Few things in life are fouler than a problem with your sewer line. Not only are issues with sewage smelly, but they are also unsanitary. Therefore, you'll want to take care of any issues with your sewer as soon as you sense there's a problem. While proper maintenance can help you avoid many problems, they won't head off all issues. To protect your home, you'll want to know some of the leading signs you might have a sewage issue.
A blocked sewer line is likely to back up. If you notice water oozing out of a floor drain or bubbling up in a sink, a blockage in your sewer line is the likely culprit. If your sewer is blocked, the water that runs into your drains has to go somewhere, as does any waste you flush down your toilet. Usually, the sewage will start to back up in the lowest drain in your home. If you have a basement, you'll probably have the good fortune of having your sewage back up into a floor drain. On the other hand, if you have no floor drain, your sewer will likely back up into a sink or a toilet and cause an even bigger mess. Tree roots can block sewer lines, so avoid planting trees near them.
Many times, a sewer line will run behind a wall before heading out into the mainline that runs toward the street. A crack in a sewer pipe will lead to moist conditions, and this situation will provide the perfect conditions for mold growth. If you notice mold growing on your walls in the vicinity of where the sewer line runs, it's quite possible that you have a crack in your line.
Sewer Gas Smell
You should not smell sewer gas in your house. Your sewage system should be completely sealed with the exception of the vent stack that emerges from your roof. If you start to smell sewer gas inside your house, you'll want to get it checked out immediately. The gases that are present in your sewer can cause health problems, and they are also quite flammable.
One slow drain is a sign that you have a blockage in the drain, most likely in the trap. Multiple slow drains that take a long time to empty could be a sign of a problem with your sewer line. Many issues will not lead to an immediate backup. Tree roots or broken pipes can take a while to cause a full-fledged backup. More likely, they will cause slow drains in the beginning. If attempts to clear the sewer line are unsuccessful, it's likely there's a bigger problem afoot.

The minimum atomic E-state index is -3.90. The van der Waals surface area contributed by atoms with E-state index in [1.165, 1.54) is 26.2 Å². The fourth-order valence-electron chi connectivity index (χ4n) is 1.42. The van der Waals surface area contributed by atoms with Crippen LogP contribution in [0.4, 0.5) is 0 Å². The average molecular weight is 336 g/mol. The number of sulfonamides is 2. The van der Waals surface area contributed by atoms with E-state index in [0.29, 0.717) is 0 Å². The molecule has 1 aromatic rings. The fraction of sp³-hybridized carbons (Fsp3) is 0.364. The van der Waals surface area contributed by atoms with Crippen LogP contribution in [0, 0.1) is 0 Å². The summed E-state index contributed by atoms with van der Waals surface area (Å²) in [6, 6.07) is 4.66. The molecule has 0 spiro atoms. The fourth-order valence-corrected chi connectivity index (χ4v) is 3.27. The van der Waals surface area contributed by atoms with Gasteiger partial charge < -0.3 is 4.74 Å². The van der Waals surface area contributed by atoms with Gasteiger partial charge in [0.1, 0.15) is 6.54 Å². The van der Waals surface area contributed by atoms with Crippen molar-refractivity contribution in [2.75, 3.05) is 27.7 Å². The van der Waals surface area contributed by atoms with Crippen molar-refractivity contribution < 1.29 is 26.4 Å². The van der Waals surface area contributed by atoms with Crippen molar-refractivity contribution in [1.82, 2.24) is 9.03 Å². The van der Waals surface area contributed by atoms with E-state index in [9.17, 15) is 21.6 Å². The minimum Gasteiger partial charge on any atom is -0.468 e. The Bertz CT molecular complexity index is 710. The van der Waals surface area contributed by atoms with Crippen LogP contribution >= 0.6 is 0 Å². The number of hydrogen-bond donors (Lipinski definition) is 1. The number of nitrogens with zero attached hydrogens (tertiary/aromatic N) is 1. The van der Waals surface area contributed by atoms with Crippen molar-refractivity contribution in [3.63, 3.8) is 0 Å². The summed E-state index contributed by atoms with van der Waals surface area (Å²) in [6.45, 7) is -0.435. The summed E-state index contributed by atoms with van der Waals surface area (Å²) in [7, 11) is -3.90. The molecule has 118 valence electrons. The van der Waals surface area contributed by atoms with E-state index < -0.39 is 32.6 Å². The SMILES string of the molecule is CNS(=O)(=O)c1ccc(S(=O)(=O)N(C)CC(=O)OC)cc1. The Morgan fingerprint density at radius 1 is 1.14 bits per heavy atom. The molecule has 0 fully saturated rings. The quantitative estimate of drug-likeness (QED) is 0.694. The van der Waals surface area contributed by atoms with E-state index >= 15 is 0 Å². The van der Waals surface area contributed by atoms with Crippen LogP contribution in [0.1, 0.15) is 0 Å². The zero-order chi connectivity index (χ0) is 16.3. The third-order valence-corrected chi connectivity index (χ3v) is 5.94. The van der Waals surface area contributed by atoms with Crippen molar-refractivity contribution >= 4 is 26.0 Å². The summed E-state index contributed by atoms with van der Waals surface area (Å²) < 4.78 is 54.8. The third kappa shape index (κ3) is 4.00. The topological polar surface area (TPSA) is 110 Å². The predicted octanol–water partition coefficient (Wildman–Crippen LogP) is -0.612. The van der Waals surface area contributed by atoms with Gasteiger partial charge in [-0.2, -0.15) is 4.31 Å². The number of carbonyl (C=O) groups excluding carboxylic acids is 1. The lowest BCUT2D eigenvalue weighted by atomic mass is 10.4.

Sewage is largely made up of liquid, and liquid can definitely cause erosion over time. If a crack in your line is big enough, it can start to erode the soil that's under your house. Given enough time, the runoff from your sewer can cause your foundation to crack or lead to a sinkhole in your basement or your yard. If these problems show up unexpectedly, your sewer line is a likely culprit.
Another sign of sewer problems that many people are unaware of is the presence of vermin. Cockroaches live in sewers. Rats and other rodents do as well. If critters are showing up in your house, it could be a sign that you have a crack in your sewer pipes. Vermin can cause disease. Therefore, you'll want to have a professional check out your line if you start to see these unwanted visitors showing up in your house.
Bottom line: Proper maintenance can help you avoid some problems, but if you start to see one or more of these symptoms show up on your property, it's time to get your sewer line inspected. Taking care of problems early will usually cost much less than waiting to fix an issue after it has festered for weeks or months. If you suspect something is wrong with your plumbing system, give Atlas Plumbing a call at (702) 819-7137.